This book starts out with a group of questions about what a dinosaur should do. It then ends saying what a dinosaur should do. This is a great book for a child entering school to teach them how to behave in class. They address specific things that shouldn’t be done and let the listener know it shouldn’t be done. They then tell the audience what a dinosaur does do. The illustrations add a little more to the story than the text gives including a comedic aspect. The dinosaurs drawn in the story are what one would expect them to be; BIG! Against the students and teachers in the illustrations, the listeners will be able to see that dinosaurs are much larger than humans. The colors used aren’t bright or drab, but somewhere right in the middle. I think this is done because of the playful element already included in the illustrations. Unlike previous reviews, this book doesn’t rely heavily on line usage in the illustrations. Every page with the exception of the last one is a double page spread stretching the illustrations across two pages and having the text on one. This is definitely a great way for parents to help children transition into a school or daycare setting.
Note from Jade:
I think this is a wonderfully playful story that would be enjoyed by a wide variety of audiences. These Dinosaur books are so adorable. They’re also short and simple enough for an experienced beginner reader to attempt reading it on their own. One thing that I love is the way the author starts out with questions and then ends it with statements and matter of facts.
If you have any requests for me to review, go ahead and message me. Also, I’ve created a facebook page to go along with my blog. I wanted the facebook page to be a place where I can interact with you. https://www.facebook.com/literarycreature?ref=hl Like my page and see what the question up is.
Hello everyone! I had a wonderful dream last night that involved one of my favorite children’s book’s of all time. Granted it was a story loved by small children, older children, teens, and adults alike, it still has the title of Children’s literature. My dream started out sitting on a platform in a stool facing hundreds of unfamiliar faces. I knew this scene very well, but the confusion as to why I was here at this moment was building up. I looked over to the cloaked woman standing to my right. She looked at me with a quizzical expression as she placed a tattered and wrinkled hat atop my head. I looked straight ahead and jumped a bit as a man’s voice started speaking. I seemed to be the only one that could hear him and before I could voice my opinion the man screamed aloud “Slytherin!”. My heart fell to my knees. How could I go to a group as awful as slytherin! I slowly and calmly stood up and walked towards the table to the far left.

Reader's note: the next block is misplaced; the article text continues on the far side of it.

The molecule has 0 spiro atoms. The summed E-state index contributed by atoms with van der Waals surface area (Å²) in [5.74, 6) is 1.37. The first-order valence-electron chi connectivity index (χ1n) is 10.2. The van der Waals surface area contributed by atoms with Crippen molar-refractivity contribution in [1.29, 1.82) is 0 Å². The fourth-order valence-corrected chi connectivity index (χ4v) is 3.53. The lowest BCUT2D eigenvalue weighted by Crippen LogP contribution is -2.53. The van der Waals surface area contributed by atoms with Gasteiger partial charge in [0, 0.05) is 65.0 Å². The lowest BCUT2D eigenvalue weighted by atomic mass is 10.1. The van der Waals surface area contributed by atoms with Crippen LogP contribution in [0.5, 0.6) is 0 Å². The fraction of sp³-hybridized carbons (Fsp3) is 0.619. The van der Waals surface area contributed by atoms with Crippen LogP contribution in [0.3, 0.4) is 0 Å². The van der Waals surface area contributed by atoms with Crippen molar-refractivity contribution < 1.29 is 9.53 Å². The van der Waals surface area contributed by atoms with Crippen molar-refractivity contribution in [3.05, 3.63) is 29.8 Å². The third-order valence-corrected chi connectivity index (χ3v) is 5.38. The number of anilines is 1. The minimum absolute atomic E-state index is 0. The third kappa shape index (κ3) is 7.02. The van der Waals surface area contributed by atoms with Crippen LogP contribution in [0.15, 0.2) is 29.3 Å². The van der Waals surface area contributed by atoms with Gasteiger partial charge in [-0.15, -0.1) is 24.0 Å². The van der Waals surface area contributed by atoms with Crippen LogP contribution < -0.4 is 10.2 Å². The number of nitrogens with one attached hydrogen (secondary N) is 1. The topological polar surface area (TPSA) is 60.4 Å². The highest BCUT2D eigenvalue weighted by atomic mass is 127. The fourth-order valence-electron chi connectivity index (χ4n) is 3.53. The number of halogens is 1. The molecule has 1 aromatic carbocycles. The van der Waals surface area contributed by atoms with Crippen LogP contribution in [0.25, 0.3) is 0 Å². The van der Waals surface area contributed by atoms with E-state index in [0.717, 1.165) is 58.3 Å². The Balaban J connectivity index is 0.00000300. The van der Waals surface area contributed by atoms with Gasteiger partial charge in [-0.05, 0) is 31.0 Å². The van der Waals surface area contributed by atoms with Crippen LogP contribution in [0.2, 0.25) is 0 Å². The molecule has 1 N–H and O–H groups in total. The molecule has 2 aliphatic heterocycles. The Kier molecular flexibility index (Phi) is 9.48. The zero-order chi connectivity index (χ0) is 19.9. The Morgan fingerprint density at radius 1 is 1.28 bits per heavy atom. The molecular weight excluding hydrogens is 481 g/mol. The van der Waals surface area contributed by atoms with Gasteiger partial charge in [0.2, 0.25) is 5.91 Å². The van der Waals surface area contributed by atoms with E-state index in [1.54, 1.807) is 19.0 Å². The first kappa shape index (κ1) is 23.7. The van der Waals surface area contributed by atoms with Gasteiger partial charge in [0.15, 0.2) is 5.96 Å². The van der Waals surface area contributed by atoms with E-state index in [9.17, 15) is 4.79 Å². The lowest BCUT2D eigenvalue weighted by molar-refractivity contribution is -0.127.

By now I am sure you all realize what book my dream was about. Harry Potter is my favorite Children’s book ever! Don’t get this confused with my favorite book of all time, because it’s not Harry Potter. That would be Twilight, but this is about Children’s literature. I love the whole new dimension that J.K. Rowling created. The story line was so unique and the whimsical features of the castles and characters were so magical. I absolutely love this series. I don’t know if I have a particular favorite in the series, but I love love love these books!
So, I was just wondering what ya’lls favorite Children’s Book is? It could be one that your parents Read Aloud to you. It could be one that just had pictures, or mostly text. It could be one that is old, modern, or somewhere in between. I have a 6 year old son and I would love to read him some books that others fell in love with.
Casanova, Mary. The Day Dirk Yeller Came to Town. Illustrated by Ard Hoyt. New York: Farrar Straus Giroux, c2011.